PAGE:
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I've come across some code that iterates through lines in a file like so:

for line in open(filename, 'r'):
    do_all_the_things()

Is that a more Pythonic version of something like:

with open(filename, 'r') as f:
    for line in f:
        do_all_the_things()

It uses less indentation levels, so it looks nicer, but is it the same? From what I know, with basically adds a finally: f.close() or something to that effect to ensure after leaving the block the object is cleaned up. When the first for loop ends (or is cut short with a break perhaps) and the variable goes out-of-scope does the same thing happen? Can I take my cue from the first bit of code and save myself some keystrokes, or rather, should I fix it?

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marked as duplicate by Bakuriu, agf, plaes, Abbas, bmargulies Apr 21 '13 at 4:35

This question has been asked before and already has an answer. If those answers do not fully address your question, please ask a new question.

    
possible duplicate of Python: Is explicitly closing files important? Also related to: stackoverflow.com/questions/575278/… –  Bakuriu Apr 19 '13 at 17:20

2 Answers 2

You're not creating any reference to the file object other than within the iterator used by the for loop.

That means as soon as the for loop ends, that iterator, then the file object, will have their reference counts go to zero and they will be deleted.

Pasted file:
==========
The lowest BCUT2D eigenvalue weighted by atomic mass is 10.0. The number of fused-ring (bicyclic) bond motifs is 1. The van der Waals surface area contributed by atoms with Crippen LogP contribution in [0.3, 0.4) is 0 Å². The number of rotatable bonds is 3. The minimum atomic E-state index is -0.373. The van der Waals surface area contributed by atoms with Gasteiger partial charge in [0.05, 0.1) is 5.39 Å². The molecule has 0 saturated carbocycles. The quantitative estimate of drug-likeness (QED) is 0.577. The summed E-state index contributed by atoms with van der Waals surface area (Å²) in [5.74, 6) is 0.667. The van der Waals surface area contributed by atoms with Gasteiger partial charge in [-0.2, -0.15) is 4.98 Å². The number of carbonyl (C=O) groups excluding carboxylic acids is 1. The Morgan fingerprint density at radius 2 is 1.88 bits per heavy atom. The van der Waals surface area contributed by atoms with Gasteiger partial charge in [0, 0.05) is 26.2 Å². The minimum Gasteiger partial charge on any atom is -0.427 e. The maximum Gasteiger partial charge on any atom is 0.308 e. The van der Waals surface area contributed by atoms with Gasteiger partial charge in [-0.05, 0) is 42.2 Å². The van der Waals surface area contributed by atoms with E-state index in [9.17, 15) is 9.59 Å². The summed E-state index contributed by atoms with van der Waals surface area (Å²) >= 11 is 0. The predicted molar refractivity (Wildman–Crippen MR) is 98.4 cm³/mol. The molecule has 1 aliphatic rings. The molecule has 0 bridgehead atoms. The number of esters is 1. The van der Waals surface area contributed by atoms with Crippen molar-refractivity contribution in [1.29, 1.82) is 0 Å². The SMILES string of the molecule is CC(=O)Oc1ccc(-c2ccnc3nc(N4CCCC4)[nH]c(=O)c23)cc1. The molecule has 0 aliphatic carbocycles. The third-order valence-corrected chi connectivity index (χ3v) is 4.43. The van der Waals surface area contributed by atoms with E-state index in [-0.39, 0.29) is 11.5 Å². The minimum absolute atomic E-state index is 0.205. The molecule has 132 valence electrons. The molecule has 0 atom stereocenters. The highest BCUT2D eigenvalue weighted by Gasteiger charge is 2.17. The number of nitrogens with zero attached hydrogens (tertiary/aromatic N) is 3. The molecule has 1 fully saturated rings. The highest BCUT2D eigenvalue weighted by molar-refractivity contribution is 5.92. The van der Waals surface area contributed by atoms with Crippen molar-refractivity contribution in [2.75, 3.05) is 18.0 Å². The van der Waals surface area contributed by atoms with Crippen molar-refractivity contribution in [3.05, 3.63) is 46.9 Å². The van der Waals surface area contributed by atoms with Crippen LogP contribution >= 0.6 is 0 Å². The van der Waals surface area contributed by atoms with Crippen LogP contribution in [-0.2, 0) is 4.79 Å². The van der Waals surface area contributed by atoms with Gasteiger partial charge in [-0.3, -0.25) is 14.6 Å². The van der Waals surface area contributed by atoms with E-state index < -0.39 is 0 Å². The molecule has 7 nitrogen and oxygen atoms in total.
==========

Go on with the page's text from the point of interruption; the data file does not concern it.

When a file object is deleted, it is closed.

So you're not leaving open files by using the bare for loop.

That said, in a larger program, it's good to be explicit -- and the with statement says clearly that the file is used only within that context.

Personally, if I'm opening a file for writing / appending, then I'll use with even if I'm only using it in one place. If I'm just opening it for reading and not creating an explicit reference, I just use the object directly.

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The example in the documentation for file.close seems to disagree with you. –  Bakuriu Apr 19 '13 at 17:18
    
"So you're not leaving open files by using the bare for loop" That might be true in Cpython, but it certainly isn't guaranteed by the specification –  mgilson Apr 19 '13 at 17:20
    
@mgilson I'm aware. If I wanted guarantees I'd use a compiled language with a true type system; I'm perfectly happy with "best effort" in most cases -- especially if the Python process is short-lived so you don't have to worry about leaking file handles anyway. –  agf Apr 19 '13 at 17:44
    
@Bakuriu It's the difference between a guarantee and the reality of the garbage collection in each Python implementation. I describe what happens in all normal circumstances, not what is guaranteed to happen. –  agf Apr 19 '13 at 17:46

Definitely use the context manager. It is the only way to guarantee that your file object is handled properly.

While the first version will likely not give you any problems in Cpython (currently), the specification never specifies when (or even if) __del__ is called. Because of this, you can't know for sure that your file object ever gets properly finalized using the first version.

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